For the last two years, I've done almost all of my work in Cython. And I don't mean, I write Python, and then "Cythonize" it, with various type-declarations etc. I just, write Cython. I use "raw" C structs and arrays, and occasionally C++ vectors, with a thin wrapper around malloc/free that I wrote myself. The code is almost always exactly as fast as C/C++, because it really is just C/C++ with some syntactic sugar — but with Python "right there", should I need/want it.
This is basically the inverse of the old promise that languages like Python came with: that you would write your whole application in Python, optimise the "hot spots" with C, and voila! C speed, Python convenience, and money in the bank.
This was always much nicer in theory than practice. In practice, your data structures have a huge influence on both the efficiency of your code, and how annoying it is to write. Arrays are a pain and fast; lists are blissfully convenient, and very slow. Python loops and function calls are also quite slow, so the part you have to write in C tends to wriggle its way up the stack, until it's almost your whole application.
Today a post came up on HN, on writing C extensions for Python. The author wrote both a pure Python implementation, and a C implementation, using the Numpy C API. This seemed a good opportunity to demonstrate the difference, so I wrote a Cython implementation for comparison:
import random from cymem.cymem cimport Pool from libc.math cimport sqrt cimport cython cdef struct Point: double x double y cdef class World: cdef Pool mem cdef int N cdef double* m cdef Point* r cdef Point* v cdef Point* F cdef readonly double dt def __init__(self, N, threads=1, m_min=1, m_max=30.0, r_max=50.0, v_max=4.0, dt=1e-3): self.mem = Pool() self.N = N self.m = <double*>self.mem.alloc(N, sizeof(double)) self.r = <Point*>self.mem.alloc(N, sizeof(Point)) self.v = <Point*>self.mem.alloc(N, sizeof(Point)) self.F = <Point*>self.mem.alloc(N, sizeof(Point)) for i in range(N): self.m[i] = random.uniform(m_min, m_max) self.r[i].x = random.uniform(-r_max, r_max) self.r[i].y = random.uniform(-r_max, r_max) self.v[i].x = random.uniform(-v_max, v_max) self.v[i].y = random.uniform(-v_max, v_max) self.F[i].x = 0 self.F[i].y = 0 self.dt = dt @cython.cdivision(True) def compute_F(World w): """Compute the force on each body in the world, w.""" cdef int i, j cdef double s3, tmp cdef Point s cdef Point F for i in range(w.N): # Set all forces to zero. w.F[i].x = 0 w.F[i].y = 0 for j in range(i+1, w.N): s.x = w.r[j].x - w.r[i].x s.y = w.r[j].y - w.r[i].y s3 = sqrt(s.x * s.x + s.y * s.y) s3 *= s3 * s3; tmp = w.m[i] * w.m[j] / s3 F.x = tmp * s.x F.y = tmp * s.y w.F[i].x += F.x w.F[i].y += F.y w.F[j].x -= F.x w.F[j].y -= F.y @cython.cdivision(True) def evolve(World w, int steps): """Evolve the world, w, through the given number of steps.""" cdef int _, i for _ in range(steps): compute_F(w) for i in range(w.N): w.v[i].x += w.F[i].x * w.dt / w.m[i] w.v[i].y += w.F[i].y * w.dt / w.m[i] w.r[i].x += w.v[i].x * w.dt w.r[i].y += w.v[i].y * w.dt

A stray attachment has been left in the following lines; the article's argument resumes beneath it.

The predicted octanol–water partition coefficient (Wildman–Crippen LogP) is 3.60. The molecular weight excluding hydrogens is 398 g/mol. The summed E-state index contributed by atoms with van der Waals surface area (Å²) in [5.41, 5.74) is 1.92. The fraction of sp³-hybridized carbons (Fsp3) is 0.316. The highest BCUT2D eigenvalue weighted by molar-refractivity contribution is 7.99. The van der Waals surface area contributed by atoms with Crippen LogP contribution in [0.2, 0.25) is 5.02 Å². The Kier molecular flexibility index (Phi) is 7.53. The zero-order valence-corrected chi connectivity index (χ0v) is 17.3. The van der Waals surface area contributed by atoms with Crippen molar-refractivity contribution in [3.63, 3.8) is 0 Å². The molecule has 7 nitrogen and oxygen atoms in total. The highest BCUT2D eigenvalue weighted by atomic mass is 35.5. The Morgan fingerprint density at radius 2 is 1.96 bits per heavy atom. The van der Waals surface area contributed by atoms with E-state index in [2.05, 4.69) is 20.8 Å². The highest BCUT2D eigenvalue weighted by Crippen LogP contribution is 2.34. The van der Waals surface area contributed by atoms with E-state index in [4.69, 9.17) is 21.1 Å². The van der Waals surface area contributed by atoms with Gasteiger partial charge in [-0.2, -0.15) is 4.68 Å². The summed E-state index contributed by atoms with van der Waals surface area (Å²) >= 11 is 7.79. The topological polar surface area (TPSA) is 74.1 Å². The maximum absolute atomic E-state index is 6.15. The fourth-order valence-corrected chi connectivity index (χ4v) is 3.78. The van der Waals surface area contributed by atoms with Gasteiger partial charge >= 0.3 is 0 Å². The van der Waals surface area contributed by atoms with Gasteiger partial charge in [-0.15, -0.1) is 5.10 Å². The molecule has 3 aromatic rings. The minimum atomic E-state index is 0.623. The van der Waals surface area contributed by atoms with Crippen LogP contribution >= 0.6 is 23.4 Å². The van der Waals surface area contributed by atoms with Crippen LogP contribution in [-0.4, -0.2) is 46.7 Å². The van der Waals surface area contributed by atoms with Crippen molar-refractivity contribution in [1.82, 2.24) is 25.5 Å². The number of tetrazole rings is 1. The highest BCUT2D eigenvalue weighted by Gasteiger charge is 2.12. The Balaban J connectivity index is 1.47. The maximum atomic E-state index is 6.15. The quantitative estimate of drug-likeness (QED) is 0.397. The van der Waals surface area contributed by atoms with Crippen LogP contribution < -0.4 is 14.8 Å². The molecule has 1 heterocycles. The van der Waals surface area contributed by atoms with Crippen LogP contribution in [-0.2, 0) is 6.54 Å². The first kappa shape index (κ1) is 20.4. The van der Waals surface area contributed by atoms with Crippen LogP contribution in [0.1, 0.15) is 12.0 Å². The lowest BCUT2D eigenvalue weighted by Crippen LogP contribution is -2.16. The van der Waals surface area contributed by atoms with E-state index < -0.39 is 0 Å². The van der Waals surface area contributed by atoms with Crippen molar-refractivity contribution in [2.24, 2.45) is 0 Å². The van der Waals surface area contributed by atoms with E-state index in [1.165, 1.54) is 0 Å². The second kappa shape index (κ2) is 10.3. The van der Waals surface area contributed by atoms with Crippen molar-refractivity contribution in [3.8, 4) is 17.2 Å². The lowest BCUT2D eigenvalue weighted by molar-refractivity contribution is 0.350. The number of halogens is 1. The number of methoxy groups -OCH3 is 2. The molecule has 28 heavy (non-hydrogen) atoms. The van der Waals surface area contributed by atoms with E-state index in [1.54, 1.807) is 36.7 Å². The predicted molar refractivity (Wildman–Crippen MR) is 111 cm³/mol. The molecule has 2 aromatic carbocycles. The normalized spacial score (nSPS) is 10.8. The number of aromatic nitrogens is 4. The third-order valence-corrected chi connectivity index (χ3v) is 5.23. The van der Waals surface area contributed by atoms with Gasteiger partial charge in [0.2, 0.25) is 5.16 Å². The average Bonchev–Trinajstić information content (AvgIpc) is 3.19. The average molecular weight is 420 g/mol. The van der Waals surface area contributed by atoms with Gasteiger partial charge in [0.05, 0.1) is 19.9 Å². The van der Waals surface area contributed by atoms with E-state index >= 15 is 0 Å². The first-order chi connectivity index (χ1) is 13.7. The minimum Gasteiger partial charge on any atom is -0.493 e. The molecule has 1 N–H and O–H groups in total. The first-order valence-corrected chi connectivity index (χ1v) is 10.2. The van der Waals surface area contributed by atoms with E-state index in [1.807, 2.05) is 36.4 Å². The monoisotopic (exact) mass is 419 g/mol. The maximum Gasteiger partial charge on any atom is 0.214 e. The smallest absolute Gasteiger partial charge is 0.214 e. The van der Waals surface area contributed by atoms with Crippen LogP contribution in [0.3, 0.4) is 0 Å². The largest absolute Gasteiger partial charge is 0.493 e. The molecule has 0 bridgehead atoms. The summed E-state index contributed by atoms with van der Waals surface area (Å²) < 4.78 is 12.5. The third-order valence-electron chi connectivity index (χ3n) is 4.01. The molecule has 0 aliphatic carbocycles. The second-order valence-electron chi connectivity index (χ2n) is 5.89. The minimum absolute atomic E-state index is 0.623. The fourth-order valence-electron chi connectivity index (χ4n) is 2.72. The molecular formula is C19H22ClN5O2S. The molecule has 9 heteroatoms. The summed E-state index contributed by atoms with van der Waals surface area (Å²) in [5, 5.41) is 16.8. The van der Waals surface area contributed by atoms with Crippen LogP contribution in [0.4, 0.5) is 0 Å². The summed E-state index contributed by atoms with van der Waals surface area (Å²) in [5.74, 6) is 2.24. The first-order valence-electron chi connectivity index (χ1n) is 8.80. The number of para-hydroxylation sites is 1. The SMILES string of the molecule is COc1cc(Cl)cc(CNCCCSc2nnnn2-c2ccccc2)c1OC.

The Cython version took about 30 minutes to write, and it runs just as fast as the C code — because, why wouldn't it? It is C code, really, with just some syntactic sugar. And you don't even have to learn or think about a foreign, complicated C API... You just, write C. Or C++ — although that's a little more awkward. Both the Cython version and the C version are about 70x faster than the pure Python version, which uses Numpy arrays.
One difference from C: I wrote a little wrapper around malloc/free, cymem. All it does is remember the addresses it served, and when the Pool is garbage collected, it frees the memory it allocated. I've had no trouble with memory leaks since I started using this.
The "intermediate" way of writing Cython, using typed memory-views, allows you to use the Numpy multi-dimensional array features. However, to me it feels more complicated, and the applications I tend to write involve very sparse arrays — where, once again, I want to define my own data structures.